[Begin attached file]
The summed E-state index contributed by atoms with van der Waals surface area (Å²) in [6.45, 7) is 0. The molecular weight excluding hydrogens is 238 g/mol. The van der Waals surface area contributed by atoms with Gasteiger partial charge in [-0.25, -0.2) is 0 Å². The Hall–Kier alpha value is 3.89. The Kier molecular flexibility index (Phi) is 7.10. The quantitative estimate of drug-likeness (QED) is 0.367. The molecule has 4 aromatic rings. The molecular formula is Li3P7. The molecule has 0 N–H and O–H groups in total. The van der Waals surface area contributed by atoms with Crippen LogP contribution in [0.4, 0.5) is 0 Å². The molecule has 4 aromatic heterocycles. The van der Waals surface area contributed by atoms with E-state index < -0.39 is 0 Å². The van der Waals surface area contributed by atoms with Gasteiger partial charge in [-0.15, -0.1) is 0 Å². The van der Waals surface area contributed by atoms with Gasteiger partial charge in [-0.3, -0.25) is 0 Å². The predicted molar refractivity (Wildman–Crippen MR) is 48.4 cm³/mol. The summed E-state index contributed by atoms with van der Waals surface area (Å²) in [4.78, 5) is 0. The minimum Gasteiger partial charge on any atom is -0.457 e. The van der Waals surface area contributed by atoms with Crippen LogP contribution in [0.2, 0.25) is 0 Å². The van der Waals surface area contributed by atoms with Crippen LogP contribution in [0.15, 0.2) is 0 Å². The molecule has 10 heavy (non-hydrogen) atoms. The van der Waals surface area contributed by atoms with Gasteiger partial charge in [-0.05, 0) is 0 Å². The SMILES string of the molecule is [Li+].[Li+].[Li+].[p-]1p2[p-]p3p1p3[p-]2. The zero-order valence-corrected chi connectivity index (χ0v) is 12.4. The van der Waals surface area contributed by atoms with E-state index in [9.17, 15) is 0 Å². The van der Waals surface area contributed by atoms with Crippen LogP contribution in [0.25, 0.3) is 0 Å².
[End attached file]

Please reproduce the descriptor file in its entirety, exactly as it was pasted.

The summed E-state index contributed by atoms with van der Waals surface area (Å²) in [6.45, 7) is 0. The molecular weight excluding hydrogens is 238 g/mol. The van der Waals surface area contributed by atoms with Gasteiger partial charge in [-0.25, -0.2) is 0 Å². The Hall–Kier alpha value is 3.89. The Kier molecular flexibility index (Phi) is 7.10. The quantitative estimate of drug-likeness (QED) is 0.367. The molecule has 4 aromatic rings. The molecular formula is Li3P7. The molecule has 0 N–H and O–H groups in total. The van der Waals surface area contributed by atoms with Crippen LogP contribution in [0.4, 0.5) is 0 Å². The molecule has 4 aromatic heterocycles. The van der Waals surface area contributed by atoms with E-state index < -0.39 is 0 Å². The van der Waals surface area contributed by atoms with Gasteiger partial charge in [-0.15, -0.1) is 0 Å². The van der Waals surface area contributed by atoms with Gasteiger partial charge in [-0.3, -0.25) is 0 Å². The predicted molar refractivity (Wildman–Crippen MR) is 48.4 cm³/mol. The summed E-state index contributed by atoms with van der Waals surface area (Å²) in [4.78, 5) is 0. The minimum Gasteiger partial charge on any atom is -0.457 e. The van der Waals surface area contributed by atoms with Crippen LogP contribution in [0.2, 0.25) is 0 Å². The van der Waals surface area contributed by atoms with Crippen LogP contribution in [0.15, 0.2) is 0 Å². The molecule has 10 heavy (non-hydrogen) atoms. The van der Waals surface area contributed by atoms with Gasteiger partial charge in [-0.05, 0) is 0 Å². The SMILES string of the molecule is [Li+].[Li+].[Li+].[p-]1p2[p-]p3p1p3[p-]2. The zero-order valence-corrected chi connectivity index (χ0v) is 12.4. The van der Waals surface area contributed by atoms with E-state index in [9.17, 15) is 0 Å². The van der Waals surface area contributed by atoms with Crippen LogP contribution in [0.25, 0.3) is 0 Å².